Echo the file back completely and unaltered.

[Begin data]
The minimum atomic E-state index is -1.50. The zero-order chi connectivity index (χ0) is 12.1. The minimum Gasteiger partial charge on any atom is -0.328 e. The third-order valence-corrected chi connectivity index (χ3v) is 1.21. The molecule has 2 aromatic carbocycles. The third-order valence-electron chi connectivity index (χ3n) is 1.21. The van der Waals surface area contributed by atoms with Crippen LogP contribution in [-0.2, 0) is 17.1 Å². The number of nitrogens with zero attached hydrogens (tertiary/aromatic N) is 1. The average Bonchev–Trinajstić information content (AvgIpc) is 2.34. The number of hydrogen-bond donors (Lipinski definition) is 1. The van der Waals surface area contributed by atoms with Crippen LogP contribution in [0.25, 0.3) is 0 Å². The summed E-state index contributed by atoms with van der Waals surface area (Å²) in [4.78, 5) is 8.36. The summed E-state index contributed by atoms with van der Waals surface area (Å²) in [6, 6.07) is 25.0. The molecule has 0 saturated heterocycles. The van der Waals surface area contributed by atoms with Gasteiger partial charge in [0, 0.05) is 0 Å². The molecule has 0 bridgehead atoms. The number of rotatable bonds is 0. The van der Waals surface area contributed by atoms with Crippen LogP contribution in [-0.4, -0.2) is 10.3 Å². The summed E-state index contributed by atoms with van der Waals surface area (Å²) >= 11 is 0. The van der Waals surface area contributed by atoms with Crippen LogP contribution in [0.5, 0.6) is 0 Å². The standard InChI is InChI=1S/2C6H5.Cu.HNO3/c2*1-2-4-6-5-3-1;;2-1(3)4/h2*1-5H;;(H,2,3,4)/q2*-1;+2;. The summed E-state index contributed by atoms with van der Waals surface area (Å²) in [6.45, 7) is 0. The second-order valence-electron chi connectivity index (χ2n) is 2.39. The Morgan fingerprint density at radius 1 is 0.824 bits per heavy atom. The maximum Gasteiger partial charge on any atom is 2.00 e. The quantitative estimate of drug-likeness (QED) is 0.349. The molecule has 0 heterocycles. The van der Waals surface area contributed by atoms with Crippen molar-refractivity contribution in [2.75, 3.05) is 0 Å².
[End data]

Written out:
The minimum atomic E-state index is -1.50. The zero-order chi connectivity index (χ0) is 12.1. The minimum Gasteiger partial charge on any atom is -0.328 e. The third-order valence-corrected chi connectivity index (χ3v) is 1.21. The molecule has 2 aromatic carbocycles. The third-order valence-electron chi connectivity index (χ3n) is 1.21. The van der Waals surface area contributed by atoms with Crippen LogP contribution in [-0.2, 0) is 17.1 Å². The number of nitrogens with zero attached hydrogens (tertiary/aromatic N) is 1. The average Bonchev–Trinajstić information content (AvgIpc) is 2.34. The number of hydrogen-bond donors (Lipinski definition) is 1. The van der Waals surface area contributed by atoms with Crippen LogP contribution in [0.25, 0.3) is 0 Å². The summed E-state index contributed by atoms with van der Waals surface area (Å²) in [4.78, 5) is 8.36. The summed E-state index contributed by atoms with van der Waals surface area (Å²) in [6, 6.07) is 25.0. The molecule has 0 saturated heterocycles. The van der Waals surface area contributed by atoms with Gasteiger partial charge in [0, 0.05) is 0 Å². The molecule has 0 bridgehead atoms. The number of rotatable bonds is 0. The van der Waals surface area contributed by atoms with Crippen LogP contribution in [-0.4, -0.2) is 10.3 Å². The summed E-state index contributed by atoms with van der Waals surface area (Å²) >= 11 is 0. The van der Waals surface area contributed by atoms with Crippen LogP contribution in [0.5, 0.6) is 0 Å². The standard InChI is InChI=1S/2C6H5.Cu.HNO3/c2*1-2-4-6-5-3-1;;2-1(3)4/h2*1-5H;;(H,2,3,4)/q2*-1;+2;. The summed E-state index contributed by atoms with van der Waals surface area (Å²) in [6.45, 7) is 0. The second-order valence-electron chi connectivity index (χ2n) is 2.39. The Morgan fingerprint density at radius 1 is 0.824 bits per heavy atom. The maximum Gasteiger partial charge on any atom is 2.00 e. The quantitative estimate of drug-likeness (QED) is 0.349. The molecule has 0 heterocycles. The van der Waals surface area contributed by atoms with Crippen molar-refractivity contribution in [2.75, 3.05) is 0 Å².